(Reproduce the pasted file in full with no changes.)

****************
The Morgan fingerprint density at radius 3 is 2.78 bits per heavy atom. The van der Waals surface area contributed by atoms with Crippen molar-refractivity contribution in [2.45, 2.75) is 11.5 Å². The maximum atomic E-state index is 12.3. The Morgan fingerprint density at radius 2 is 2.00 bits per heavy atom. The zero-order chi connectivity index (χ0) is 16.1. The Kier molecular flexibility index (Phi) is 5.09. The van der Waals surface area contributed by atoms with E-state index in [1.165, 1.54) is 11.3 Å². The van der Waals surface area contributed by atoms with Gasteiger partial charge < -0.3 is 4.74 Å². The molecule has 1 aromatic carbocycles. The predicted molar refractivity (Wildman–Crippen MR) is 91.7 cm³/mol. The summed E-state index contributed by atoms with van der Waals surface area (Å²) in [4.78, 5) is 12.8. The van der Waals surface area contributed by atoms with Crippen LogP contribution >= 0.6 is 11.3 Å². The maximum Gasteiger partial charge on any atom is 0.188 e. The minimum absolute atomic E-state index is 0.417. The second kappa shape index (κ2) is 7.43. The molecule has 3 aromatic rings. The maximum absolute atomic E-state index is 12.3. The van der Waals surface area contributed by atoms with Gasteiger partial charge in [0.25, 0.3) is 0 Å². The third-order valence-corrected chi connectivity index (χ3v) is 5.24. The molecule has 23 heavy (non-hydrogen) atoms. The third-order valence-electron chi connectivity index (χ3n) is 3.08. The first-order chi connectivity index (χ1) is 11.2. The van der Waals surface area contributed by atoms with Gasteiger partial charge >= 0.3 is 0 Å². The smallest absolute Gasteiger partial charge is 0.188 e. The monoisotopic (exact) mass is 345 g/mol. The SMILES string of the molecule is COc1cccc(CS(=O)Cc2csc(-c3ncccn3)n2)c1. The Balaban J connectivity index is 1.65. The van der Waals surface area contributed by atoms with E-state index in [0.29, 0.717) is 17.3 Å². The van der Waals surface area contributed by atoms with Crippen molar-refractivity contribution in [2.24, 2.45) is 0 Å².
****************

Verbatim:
The Morgan fingerprint density at radius 3 is 2.78 bits per heavy atom. The van der Waals surface area contributed by atoms with Crippen molar-refractivity contribution in [2.45, 2.75) is 11.5 Å². The maximum atomic E-state index is 12.3. The Morgan fingerprint density at radius 2 is 2.00 bits per heavy atom. The zero-order chi connectivity index (χ0) is 16.1. The Kier molecular flexibility index (Phi) is 5.09. The van der Waals surface area contributed by atoms with E-state index in [1.165, 1.54) is 11.3 Å². The van der Waals surface area contributed by atoms with Gasteiger partial charge < -0.3 is 4.74 Å². The molecule has 1 aromatic carbocycles. The predicted molar refractivity (Wildman–Crippen MR) is 91.7 cm³/mol. The summed E-state index contributed by atoms with van der Waals surface area (Å²) in [4.78, 5) is 12.8. The van der Waals surface area contributed by atoms with Crippen LogP contribution >= 0.6 is 11.3 Å². The maximum Gasteiger partial charge on any atom is 0.188 e. The minimum absolute atomic E-state index is 0.417. The second kappa shape index (κ2) is 7.43. The molecule has 3 aromatic rings. The maximum absolute atomic E-state index is 12.3. The van der Waals surface area contributed by atoms with Gasteiger partial charge in [0.25, 0.3) is 0 Å². The third-order valence-corrected chi connectivity index (χ3v) is 5.24. The molecule has 23 heavy (non-hydrogen) atoms. The third-order valence-electron chi connectivity index (χ3n) is 3.08. The first-order chi connectivity index (χ1) is 11.2. The van der Waals surface area contributed by atoms with Gasteiger partial charge >= 0.3 is 0 Å². The smallest absolute Gasteiger partial charge is 0.188 e. The monoisotopic (exact) mass is 345 g/mol. The SMILES string of the molecule is COc1cccc(CS(=O)Cc2csc(-c3ncccn3)n2)c1. The Balaban J connectivity index is 1.65. The van der Waals surface area contributed by atoms with E-state index in [0.29, 0.717) is 17.3 Å². The van der Waals surface area contributed by atoms with Crippen molar-refractivity contribution in [2.24, 2.45) is 0 Å².